FROM A FRIEND:
Some days back a friend asked me what we have learned twenty years after 9/11. I sent these answers:
1) That our enemies have taken our measure, and we never took theirs. Bin Laden’s strategic predictions vis a vis Afghanistan and the United States have been vindicated: 9/11 was for the other side a massive, generational strategic success.
2) That the entire American governing apparatus is incapable of real strategic thought.
3) That the federal government of the United States is much more inventive, determined, and relentless in curbing its own citizenry than it is in curbing those who would slaughter that citizenry.
4) That the federal government of the United States will allow foreign-power interests — specifically Saudi and Pakistani — to override and eclipse the just interests of the American citizenry.
5) The preceding item exists, of course, because we are ruled by an elite with much stronger social ties to other elites than to the people of our republic.
6) That our generational response to 9/11 guarantees that 9/11 will happen again and again.
This twentieth anniversary is even more depressing and cruel than they usually are. We didn’t suffer as a lot of Americans did that day — my wife made it out of Lower Manhattan alive, for one thing — but because we are Americans, we suffered. Our leadership class was utterly incompetent to the moment, and remained so for the succeeding generation. Today we have inflicted upon us the twin bookends of blundering who mark the two-decade span. In Pennsylvania, President George W. Bush speaks: the man who cared more for Saudis than Americans while the fires still burned, who abandoned the hunt for the immediate perpetrator mere weeks after the massacre, and who cynically leveraged the moment to pursue his own disastrous projects. In Manhattan, President Joe Biden speaks: the lone figure of significance who opposed the raid to get Osama Bin Laden, and the man who presided over the shameful humiliation of defeat in Afghanistan.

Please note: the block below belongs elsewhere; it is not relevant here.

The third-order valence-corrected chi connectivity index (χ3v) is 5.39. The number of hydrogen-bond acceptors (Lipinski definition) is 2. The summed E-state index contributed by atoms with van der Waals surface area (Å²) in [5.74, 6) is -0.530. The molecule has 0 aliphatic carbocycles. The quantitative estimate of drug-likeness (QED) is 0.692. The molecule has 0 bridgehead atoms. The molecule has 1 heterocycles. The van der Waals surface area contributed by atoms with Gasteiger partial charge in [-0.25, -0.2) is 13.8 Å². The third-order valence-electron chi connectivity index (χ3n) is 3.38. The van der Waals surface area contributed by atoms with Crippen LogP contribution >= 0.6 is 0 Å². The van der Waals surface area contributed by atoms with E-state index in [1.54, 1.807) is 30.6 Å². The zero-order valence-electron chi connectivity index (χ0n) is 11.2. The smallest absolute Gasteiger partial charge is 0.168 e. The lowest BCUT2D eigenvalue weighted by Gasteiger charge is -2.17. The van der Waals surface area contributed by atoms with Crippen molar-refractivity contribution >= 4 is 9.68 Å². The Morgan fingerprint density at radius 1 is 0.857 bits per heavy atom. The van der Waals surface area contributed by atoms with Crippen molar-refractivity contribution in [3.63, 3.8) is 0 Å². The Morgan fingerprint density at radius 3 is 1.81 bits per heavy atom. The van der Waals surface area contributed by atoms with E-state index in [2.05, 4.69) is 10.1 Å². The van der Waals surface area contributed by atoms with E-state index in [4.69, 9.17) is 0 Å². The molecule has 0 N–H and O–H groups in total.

A healthy and virtuous republican citizenry would shun them, and erase their names from the record.
Some questions arise. Now that we’ve decided it’s fine for Al Qaeda and the Taliban to have a country of their own again, can we at least abolish the TSA? Now that we’ve given Al Qaeda and the Taliban a stupendous cache of arms and ammunition, can we eliminate all federal gun-control law? Now that we’ve decided we have a community of interest with the Taliban — including its Al Qaeda elements — can we release everyone jailed on account of January 6th?
Hey, just asking. It hardly seems unreasonable for Americans to ask Washington, D.C., for treatment as generous as Washington, D.C., accords the terrorist movements who slaughtered thousands of us in our own streets.
Eric Paliwoda is dead, and for what.
Kim Hampton is dead, and for what.
Classmates are maimed, and for what.
Friends are wracked with PTSD, and for what.
What did we learn?
Twenty years later, we learn that the enemy won — and our ruling class was on their side.